# Prove that there exists $c\in\mathbb{R}$ such that $f'(c)=f(c)$

One of my friend gave the following problem to me but I am unable to solve it even after trying it for nearly two days.

Problem. Let $f:[0,1]\to\mathbb{R}$ be a continuous function such that $f(0)=f(1)=0$. If $f$ is differentiable on $(0,1)$ then prove that there exists $c\in(0,1)$ such that $f'(c)=f(c)$.

Can anyone help me solving this problem?

• It's a result of the Mean Value Theorem of the differential calculus. Jul 13, 2016 at 14:20
• @user90369: How so?
– user170039
Jul 13, 2016 at 14:20
• Ugh you are right. I delete my comment. Jul 13, 2016 at 15:20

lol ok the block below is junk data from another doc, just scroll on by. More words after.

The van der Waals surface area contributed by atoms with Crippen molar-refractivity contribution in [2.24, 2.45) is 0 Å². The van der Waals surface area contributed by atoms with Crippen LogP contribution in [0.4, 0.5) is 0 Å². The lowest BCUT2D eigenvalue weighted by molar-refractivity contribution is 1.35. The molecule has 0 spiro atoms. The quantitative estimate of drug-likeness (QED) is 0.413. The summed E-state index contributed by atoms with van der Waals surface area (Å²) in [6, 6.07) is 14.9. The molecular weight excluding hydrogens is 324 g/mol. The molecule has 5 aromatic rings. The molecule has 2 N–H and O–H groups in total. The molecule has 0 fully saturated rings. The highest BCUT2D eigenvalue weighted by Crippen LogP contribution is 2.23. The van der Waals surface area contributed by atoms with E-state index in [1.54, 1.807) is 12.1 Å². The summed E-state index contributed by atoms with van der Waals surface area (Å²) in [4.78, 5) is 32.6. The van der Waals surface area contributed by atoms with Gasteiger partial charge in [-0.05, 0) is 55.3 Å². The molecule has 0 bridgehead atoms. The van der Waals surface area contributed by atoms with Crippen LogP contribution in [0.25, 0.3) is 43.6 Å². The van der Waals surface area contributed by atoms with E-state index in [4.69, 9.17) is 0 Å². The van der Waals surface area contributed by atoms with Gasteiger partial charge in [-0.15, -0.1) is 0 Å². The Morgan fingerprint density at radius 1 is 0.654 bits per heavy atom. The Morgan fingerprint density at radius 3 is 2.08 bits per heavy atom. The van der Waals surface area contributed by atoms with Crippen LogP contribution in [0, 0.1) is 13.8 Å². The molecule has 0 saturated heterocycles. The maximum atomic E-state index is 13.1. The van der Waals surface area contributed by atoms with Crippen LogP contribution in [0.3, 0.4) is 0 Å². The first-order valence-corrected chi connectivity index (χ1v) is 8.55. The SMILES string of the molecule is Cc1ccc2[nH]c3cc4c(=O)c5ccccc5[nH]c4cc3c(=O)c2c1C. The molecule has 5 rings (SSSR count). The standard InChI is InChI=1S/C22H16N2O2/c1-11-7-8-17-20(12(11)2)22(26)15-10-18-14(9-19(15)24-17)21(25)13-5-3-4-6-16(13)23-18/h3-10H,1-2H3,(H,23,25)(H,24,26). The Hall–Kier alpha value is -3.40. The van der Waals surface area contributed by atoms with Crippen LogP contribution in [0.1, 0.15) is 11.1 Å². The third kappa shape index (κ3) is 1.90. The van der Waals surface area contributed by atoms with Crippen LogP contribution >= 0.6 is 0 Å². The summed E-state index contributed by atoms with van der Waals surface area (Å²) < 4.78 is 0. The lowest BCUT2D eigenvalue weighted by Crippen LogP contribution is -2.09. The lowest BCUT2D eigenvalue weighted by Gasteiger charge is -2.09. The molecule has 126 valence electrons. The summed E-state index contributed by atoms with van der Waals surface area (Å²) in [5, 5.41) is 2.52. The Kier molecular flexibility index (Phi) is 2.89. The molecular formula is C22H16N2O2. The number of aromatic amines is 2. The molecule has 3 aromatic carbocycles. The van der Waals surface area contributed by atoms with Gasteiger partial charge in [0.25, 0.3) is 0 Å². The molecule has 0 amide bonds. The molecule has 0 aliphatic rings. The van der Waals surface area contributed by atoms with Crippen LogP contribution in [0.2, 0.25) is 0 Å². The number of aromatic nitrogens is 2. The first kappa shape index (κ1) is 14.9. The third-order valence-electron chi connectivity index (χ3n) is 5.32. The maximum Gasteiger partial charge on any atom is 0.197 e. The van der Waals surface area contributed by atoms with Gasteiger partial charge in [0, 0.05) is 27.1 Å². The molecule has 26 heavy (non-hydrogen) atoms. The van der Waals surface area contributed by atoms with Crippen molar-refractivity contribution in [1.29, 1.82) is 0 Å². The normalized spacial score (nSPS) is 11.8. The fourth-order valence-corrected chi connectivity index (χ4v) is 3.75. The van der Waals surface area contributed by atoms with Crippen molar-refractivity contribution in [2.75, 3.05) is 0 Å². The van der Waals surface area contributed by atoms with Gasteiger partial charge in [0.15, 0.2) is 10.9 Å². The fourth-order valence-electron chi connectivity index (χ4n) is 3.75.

Let $g(x)=f(x)e^{-x}$. We have that $g(0)=g(1)=0$, so there (by Rolle's theorem) exists $c\in (0,1)$ such that $g'(c)=0$, which is equivalent with $f'(c)-f(c)=0$ or $f'(c)=f(c)$.
• Cute. So for any real $k$ there is $c_k$ such that $f'(c_k)=kf(c_k)$. Jul 13, 2016 at 15:02
Hint: Let $g(x)=\frac{f(x)}{e^x}$. Then by the Mean Value Theorem there is a $c$ between $0$ and $1$ such that $g'(x)=0$. Now calculate $g'(x)$.